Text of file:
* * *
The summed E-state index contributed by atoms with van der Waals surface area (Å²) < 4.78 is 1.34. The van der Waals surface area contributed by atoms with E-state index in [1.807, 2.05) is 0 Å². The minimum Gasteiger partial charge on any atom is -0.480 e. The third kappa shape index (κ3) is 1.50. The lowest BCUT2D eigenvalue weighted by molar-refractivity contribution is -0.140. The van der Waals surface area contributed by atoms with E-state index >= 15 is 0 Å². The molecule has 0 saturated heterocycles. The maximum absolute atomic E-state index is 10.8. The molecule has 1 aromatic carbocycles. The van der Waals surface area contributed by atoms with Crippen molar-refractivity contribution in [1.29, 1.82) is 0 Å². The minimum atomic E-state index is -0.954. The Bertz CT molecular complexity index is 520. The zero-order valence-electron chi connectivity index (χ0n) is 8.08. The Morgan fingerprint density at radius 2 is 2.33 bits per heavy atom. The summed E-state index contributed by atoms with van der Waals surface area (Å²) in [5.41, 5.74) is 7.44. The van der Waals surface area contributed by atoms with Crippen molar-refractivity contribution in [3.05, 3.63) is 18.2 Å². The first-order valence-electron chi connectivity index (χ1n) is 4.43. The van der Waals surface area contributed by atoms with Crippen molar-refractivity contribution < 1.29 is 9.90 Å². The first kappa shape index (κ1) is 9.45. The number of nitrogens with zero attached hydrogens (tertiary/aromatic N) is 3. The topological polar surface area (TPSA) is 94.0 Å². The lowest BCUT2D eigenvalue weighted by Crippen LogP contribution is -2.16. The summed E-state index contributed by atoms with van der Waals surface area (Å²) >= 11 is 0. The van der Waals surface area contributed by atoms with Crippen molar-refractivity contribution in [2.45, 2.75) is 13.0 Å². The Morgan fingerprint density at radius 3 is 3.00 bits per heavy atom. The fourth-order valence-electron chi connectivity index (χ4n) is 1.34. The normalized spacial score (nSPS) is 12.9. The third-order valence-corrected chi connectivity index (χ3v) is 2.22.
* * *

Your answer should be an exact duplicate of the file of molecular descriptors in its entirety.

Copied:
The summed E-state index contributed by atoms with van der Waals surface area (Å²) < 4.78 is 1.34. The van der Waals surface area contributed by atoms with E-state index in [1.807, 2.05) is 0 Å². The minimum Gasteiger partial charge on any atom is -0.480 e. The third kappa shape index (κ3) is 1.50. The lowest BCUT2D eigenvalue weighted by molar-refractivity contribution is -0.140. The van der Waals surface area contributed by atoms with E-state index >= 15 is 0 Å². The molecule has 0 saturated heterocycles. The maximum absolute atomic E-state index is 10.8. The molecule has 1 aromatic carbocycles. The van der Waals surface area contributed by atoms with Crippen molar-refractivity contribution in [1.29, 1.82) is 0 Å². The minimum atomic E-state index is -0.954. The Bertz CT molecular complexity index is 520. The zero-order valence-electron chi connectivity index (χ0n) is 8.08. The Morgan fingerprint density at radius 2 is 2.33 bits per heavy atom. The summed E-state index contributed by atoms with van der Waals surface area (Å²) in [5.41, 5.74) is 7.44. The van der Waals surface area contributed by atoms with Crippen molar-refractivity contribution in [3.05, 3.63) is 18.2 Å². The first-order valence-electron chi connectivity index (χ1n) is 4.43. The van der Waals surface area contributed by atoms with Crippen molar-refractivity contribution < 1.29 is 9.90 Å². The first kappa shape index (κ1) is 9.45. The number of nitrogens with zero attached hydrogens (tertiary/aromatic N) is 3. The topological polar surface area (TPSA) is 94.0 Å². The lowest BCUT2D eigenvalue weighted by Crippen LogP contribution is -2.16. The summed E-state index contributed by atoms with van der Waals surface area (Å²) >= 11 is 0. The van der Waals surface area contributed by atoms with Crippen molar-refractivity contribution in [2.45, 2.75) is 13.0 Å². The Morgan fingerprint density at radius 3 is 3.00 bits per heavy atom. The fourth-order valence-electron chi connectivity index (χ4n) is 1.34. The normalized spacial score (nSPS) is 12.9. The third-order valence-corrected chi connectivity index (χ3v) is 2.22.